Spring 2018 – ClearWater Farm’s Eco-gardens are taking shape in exciting new says thanks to funding from three noted supporters of the environment. The farm’s Trading Tree garden, anchored by the heritage-designated old maple, was conceptualized and created by partnership between two local schools, Sutton Public School and Waabgon Gamig First Nations School on Georgina Island. Now, with a $5-thousand sponsorship from the Region of York, the kids will be able to augment the plantings in the garden, that relies on rain runoff as its water source. This funding will allow the students to pick and plant more useful native plants in the garden to again assist in keeping Lake Simcoe healthy. The mission of the not-for-profit in Georgina is to help teach kids about food, the land and water to create the eco-champions of the future. Through their work in developing the original garden, the kids have come to clearly understand the connections between the flora and fauna of the area and its connections to the lake and creating habitats.
In addition to the students from those two schools, ClearWater Farm was able to secure funding from the Ministry of the Environment and Climate Change and the TD Friends of the Environment Foundation to expand the project to include a hügelkultur project adjacent to the Trading Tree garden. This 150 ft. X 50 ft. hügelkultur is also situated close to Lake Simcoe and sweeps in even more local students, these from a local Catholic high school to design, dig and plant the plot. Hugelkultur is a technique where a mound constructed from decaying wood debris and plant materials is planted as a raised bed to improve soil fertility and water retention. The method has been used for hundreds of years in Europe and by First Nations here in North America.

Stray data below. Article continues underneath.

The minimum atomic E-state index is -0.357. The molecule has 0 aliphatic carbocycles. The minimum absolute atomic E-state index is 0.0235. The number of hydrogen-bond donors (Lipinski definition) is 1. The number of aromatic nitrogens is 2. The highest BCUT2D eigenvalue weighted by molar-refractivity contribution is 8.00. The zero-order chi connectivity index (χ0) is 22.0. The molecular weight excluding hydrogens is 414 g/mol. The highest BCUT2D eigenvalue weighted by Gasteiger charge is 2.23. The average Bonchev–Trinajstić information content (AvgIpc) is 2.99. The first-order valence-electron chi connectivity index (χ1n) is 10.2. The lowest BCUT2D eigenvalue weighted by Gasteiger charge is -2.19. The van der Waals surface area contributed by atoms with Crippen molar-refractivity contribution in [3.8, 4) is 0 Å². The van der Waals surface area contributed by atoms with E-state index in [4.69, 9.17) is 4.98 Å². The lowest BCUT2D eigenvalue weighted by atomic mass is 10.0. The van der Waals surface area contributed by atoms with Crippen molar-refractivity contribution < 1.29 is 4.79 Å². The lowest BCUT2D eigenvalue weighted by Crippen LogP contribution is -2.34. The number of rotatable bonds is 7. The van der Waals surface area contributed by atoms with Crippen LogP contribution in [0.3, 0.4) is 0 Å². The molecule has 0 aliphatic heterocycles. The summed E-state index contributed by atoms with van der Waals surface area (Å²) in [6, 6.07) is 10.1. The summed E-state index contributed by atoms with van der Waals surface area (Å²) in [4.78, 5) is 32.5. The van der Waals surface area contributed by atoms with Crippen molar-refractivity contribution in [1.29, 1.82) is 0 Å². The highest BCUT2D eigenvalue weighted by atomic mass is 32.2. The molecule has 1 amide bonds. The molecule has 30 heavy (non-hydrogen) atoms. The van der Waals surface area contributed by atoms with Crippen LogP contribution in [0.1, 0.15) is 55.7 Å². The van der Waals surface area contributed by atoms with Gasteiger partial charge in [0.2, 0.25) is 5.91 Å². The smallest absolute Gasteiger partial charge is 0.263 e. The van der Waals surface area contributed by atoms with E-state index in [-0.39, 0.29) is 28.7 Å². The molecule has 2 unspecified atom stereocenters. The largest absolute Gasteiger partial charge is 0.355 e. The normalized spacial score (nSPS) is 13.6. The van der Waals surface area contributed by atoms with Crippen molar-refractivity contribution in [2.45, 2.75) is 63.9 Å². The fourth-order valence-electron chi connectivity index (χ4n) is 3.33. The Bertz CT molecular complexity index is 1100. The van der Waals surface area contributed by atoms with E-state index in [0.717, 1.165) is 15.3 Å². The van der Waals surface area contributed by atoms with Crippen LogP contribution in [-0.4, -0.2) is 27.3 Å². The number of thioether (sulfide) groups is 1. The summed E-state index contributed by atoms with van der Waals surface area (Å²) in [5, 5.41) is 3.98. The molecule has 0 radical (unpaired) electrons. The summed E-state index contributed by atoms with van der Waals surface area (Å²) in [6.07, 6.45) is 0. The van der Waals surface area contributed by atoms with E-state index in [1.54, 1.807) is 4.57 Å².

ClearWater Farm on the shores of Lake Simcoe is being revitalized as a place-based learning centre with projects that are for kids, BY kids. Educational principles of the programming flow directly from Ontario’s environmental education curriculum and First Nations traditional ecological knowledge (TEK) principles – always part of Ontario Water Centre’s practices.